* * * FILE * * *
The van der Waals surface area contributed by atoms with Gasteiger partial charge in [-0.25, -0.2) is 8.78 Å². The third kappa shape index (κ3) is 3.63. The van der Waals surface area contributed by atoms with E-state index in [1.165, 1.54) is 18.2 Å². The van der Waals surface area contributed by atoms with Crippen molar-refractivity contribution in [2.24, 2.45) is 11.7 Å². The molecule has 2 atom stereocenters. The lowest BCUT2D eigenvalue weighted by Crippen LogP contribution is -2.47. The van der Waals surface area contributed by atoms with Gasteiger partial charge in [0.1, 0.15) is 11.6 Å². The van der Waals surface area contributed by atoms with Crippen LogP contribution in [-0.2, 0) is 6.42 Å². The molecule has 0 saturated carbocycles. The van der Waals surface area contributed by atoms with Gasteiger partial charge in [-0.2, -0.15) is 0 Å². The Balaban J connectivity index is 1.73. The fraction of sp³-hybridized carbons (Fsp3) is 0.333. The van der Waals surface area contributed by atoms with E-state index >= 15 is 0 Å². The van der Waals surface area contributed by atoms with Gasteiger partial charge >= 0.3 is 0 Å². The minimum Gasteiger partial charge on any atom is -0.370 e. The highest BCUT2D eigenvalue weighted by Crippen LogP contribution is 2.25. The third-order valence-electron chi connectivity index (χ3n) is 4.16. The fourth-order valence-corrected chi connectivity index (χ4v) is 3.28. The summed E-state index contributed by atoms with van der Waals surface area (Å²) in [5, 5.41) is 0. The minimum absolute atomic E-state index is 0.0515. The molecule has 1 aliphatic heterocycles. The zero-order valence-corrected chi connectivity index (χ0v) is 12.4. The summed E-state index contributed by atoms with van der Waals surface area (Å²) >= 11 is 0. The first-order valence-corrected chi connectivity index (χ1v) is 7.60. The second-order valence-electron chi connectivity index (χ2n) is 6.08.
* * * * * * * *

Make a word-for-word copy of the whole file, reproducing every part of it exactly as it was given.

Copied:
The van der Waals surface area contributed by atoms with Gasteiger partial charge in [-0.25, -0.2) is 8.78 Å². The third kappa shape index (κ3) is 3.63. The van der Waals surface area contributed by atoms with E-state index in [1.165, 1.54) is 18.2 Å². The van der Waals surface area contributed by atoms with Crippen molar-refractivity contribution in [2.24, 2.45) is 11.7 Å². The molecule has 2 atom stereocenters. The lowest BCUT2D eigenvalue weighted by Crippen LogP contribution is -2.47. The van der Waals surface area contributed by atoms with Gasteiger partial charge in [0.1, 0.15) is 11.6 Å². The van der Waals surface area contributed by atoms with Crippen LogP contribution in [-0.2, 0) is 6.42 Å². The molecule has 0 saturated carbocycles. The van der Waals surface area contributed by atoms with Gasteiger partial charge in [-0.2, -0.15) is 0 Å². The Balaban J connectivity index is 1.73. The fraction of sp³-hybridized carbons (Fsp3) is 0.333. The van der Waals surface area contributed by atoms with E-state index >= 15 is 0 Å². The van der Waals surface area contributed by atoms with Gasteiger partial charge >= 0.3 is 0 Å². The minimum Gasteiger partial charge on any atom is -0.370 e. The highest BCUT2D eigenvalue weighted by Crippen LogP contribution is 2.25. The third-order valence-electron chi connectivity index (χ3n) is 4.16. The fourth-order valence-corrected chi connectivity index (χ4v) is 3.28. The summed E-state index contributed by atoms with van der Waals surface area (Å²) in [5, 5.41) is 0. The minimum absolute atomic E-state index is 0.0515. The molecule has 1 aliphatic heterocycles. The zero-order valence-corrected chi connectivity index (χ0v) is 12.4. The summed E-state index contributed by atoms with van der Waals surface area (Å²) >= 11 is 0. The first-order valence-corrected chi connectivity index (χ1v) is 7.60. The second-order valence-electron chi connectivity index (χ2n) is 6.08.